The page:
QUESTION: Can we go back to Egypt?
MS. NULAND: Yeah.
QUESTION: I wondered what the U.S. reaction is to the chaotic scenes we saw again in Tahrir Square overnight with teargas being thrown. I believe there was quite a lot of injuries and maybe one or two deaths.
And then also, secondly, there's - the panel that is looking into the drawing up the constitution has said that they're nearly finished, the wording's going to be completed today, and they're going to vote on it tomorrow. Is this something that has been communicated to you guys at all, and have you seen any draft?
MS. NULAND: Well, we obviously continue to follow very closely the political situation in Egypt, which is still very much unfolding. As you said, Jo, you can see it on the streets, but there is also a huge amount of internal discussion going on among stakeholders still in Egypt. We have continued to call for a peaceful and inclusive dialogue between the Government of Egypt and all of the various stakeholders, and that those protesting in the streets do so peacefully, that the whole process be peaceful.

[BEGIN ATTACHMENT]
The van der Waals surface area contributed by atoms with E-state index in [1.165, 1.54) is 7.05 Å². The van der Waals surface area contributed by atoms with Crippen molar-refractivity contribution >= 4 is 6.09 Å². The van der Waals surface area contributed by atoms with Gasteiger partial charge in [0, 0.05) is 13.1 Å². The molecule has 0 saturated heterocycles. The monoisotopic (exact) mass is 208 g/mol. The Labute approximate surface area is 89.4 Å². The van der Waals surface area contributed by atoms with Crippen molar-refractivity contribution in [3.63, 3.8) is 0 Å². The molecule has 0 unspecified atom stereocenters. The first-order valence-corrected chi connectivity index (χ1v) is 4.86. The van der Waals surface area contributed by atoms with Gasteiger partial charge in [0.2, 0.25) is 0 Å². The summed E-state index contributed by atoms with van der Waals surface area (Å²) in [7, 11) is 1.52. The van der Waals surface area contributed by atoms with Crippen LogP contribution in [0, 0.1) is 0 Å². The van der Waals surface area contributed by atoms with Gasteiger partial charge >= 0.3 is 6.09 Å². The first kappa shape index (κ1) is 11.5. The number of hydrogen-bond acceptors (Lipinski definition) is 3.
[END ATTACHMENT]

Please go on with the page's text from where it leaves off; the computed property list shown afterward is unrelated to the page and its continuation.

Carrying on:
We do remain concerned about the lack of consensus among the various groups, and we reiterate the call that we've been making for many days now for a full and inclusive dialogue to address any differences, both on the declarations that the government's made with regard to the interim period, but also with regard to the constitutional issues. I don't believe that we have seen a full draft of what will be put forward. Frankly, I don't think it's been published either in Egypt.
So these are very, very important issues and they need to be taken forward in a consensual manner that satisfies as many stakeholders in Egypt as possible.
QUESTION: Do you find it surprising that only less than a week after President Morsi made this decree that suddenly the constitutional panel seems to have managed to work out everything and is ready to present a draft?
MS. NULAND: Again, we've seen some of these public statements, but we have to see how this goes forward. You know there have been a number of fits and starts in this process. We want to see it be, obviously, peaceful, consensual, and deliberative and really taking into account the views of as many Egyptians as possible so that it has roots and legs.
QUESTION: Are you hopeful or optimistic any deal is going to come out between the - President Morsi and judiciary?
MS. NULAND: Well, I obviously don't have a crystal ball. We're obviously watching the situation.